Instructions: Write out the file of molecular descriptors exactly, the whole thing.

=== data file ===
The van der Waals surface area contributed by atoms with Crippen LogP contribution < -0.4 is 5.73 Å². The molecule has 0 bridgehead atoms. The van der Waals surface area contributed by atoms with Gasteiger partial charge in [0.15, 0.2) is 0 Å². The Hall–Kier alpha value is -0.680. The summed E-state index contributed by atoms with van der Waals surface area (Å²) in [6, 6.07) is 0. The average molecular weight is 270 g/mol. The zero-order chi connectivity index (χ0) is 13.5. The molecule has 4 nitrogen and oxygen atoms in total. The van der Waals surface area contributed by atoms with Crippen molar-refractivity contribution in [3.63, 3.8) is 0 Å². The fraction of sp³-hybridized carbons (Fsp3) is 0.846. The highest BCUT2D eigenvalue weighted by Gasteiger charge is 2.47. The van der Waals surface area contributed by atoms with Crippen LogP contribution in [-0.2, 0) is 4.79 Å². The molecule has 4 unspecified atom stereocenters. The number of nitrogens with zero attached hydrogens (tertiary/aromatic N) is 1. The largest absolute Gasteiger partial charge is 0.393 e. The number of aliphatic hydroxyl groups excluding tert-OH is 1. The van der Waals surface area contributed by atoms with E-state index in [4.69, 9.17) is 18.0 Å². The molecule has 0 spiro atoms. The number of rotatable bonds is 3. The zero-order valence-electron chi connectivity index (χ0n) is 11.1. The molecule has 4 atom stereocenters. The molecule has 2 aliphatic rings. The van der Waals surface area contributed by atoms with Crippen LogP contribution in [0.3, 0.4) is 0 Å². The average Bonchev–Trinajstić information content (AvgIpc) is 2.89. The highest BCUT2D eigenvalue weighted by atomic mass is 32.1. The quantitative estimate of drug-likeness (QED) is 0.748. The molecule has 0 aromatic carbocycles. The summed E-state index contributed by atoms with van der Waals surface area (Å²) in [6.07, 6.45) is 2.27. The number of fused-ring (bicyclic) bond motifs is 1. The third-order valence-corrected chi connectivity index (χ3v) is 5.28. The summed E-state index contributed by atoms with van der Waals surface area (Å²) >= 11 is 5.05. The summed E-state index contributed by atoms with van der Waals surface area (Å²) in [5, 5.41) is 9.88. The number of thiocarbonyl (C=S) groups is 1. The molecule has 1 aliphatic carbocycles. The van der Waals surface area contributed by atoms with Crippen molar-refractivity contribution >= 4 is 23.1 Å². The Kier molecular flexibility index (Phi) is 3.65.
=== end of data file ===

The van der Waals surface area contributed by atoms with Crippen LogP contribution < -0.4 is 5.73 Å². The molecule has 0 bridgehead atoms. The van der Waals surface area contributed by atoms with Gasteiger partial charge in [0.15, 0.2) is 0 Å². The Hall–Kier alpha value is -0.680. The summed E-state index contributed by atoms with van der Waals surface area (Å²) in [6, 6.07) is 0. The average molecular weight is 270 g/mol. The zero-order chi connectivity index (χ0) is 13.5. The molecule has 4 nitrogen and oxygen atoms in total. The van der Waals surface area contributed by atoms with Crippen molar-refractivity contribution in [3.63, 3.8) is 0 Å². The fraction of sp³-hybridized carbons (Fsp3) is 0.846. The highest BCUT2D eigenvalue weighted by Gasteiger charge is 2.47. The van der Waals surface area contributed by atoms with Crippen LogP contribution in [-0.2, 0) is 4.79 Å². The molecule has 4 unspecified atom stereocenters. The number of nitrogens with zero attached hydrogens (tertiary/aromatic N) is 1. The largest absolute Gasteiger partial charge is 0.393 e. The number of aliphatic hydroxyl groups excluding tert-OH is 1. The van der Waals surface area contributed by atoms with E-state index in [4.69, 9.17) is 18.0 Å². The molecule has 0 spiro atoms. The number of rotatable bonds is 3. The zero-order valence-electron chi connectivity index (χ0n) is 11.1. The molecule has 4 atom stereocenters. The molecule has 2 aliphatic rings. The van der Waals surface area contributed by atoms with Crippen LogP contribution in [0.3, 0.4) is 0 Å². The average Bonchev–Trinajstić information content (AvgIpc) is 2.89. The highest BCUT2D eigenvalue weighted by atomic mass is 32.1. The quantitative estimate of drug-likeness (QED) is 0.748. The molecule has 0 aromatic carbocycles. The summed E-state index contributed by atoms with van der Waals surface area (Å²) in [6.07, 6.45) is 2.27. The number of fused-ring (bicyclic) bond motifs is 1. The third-order valence-corrected chi connectivity index (χ3v) is 5.28. The summed E-state index contributed by atoms with van der Waals surface area (Å²) >= 11 is 5.05. The summed E-state index contributed by atoms with van der Waals surface area (Å²) in [5, 5.41) is 9.88. The number of thiocarbonyl (C=S) groups is 1. The molecule has 1 aliphatic carbocycles. The van der Waals surface area contributed by atoms with Crippen molar-refractivity contribution >= 4 is 23.1 Å². The Kier molecular flexibility index (Phi) is 3.65.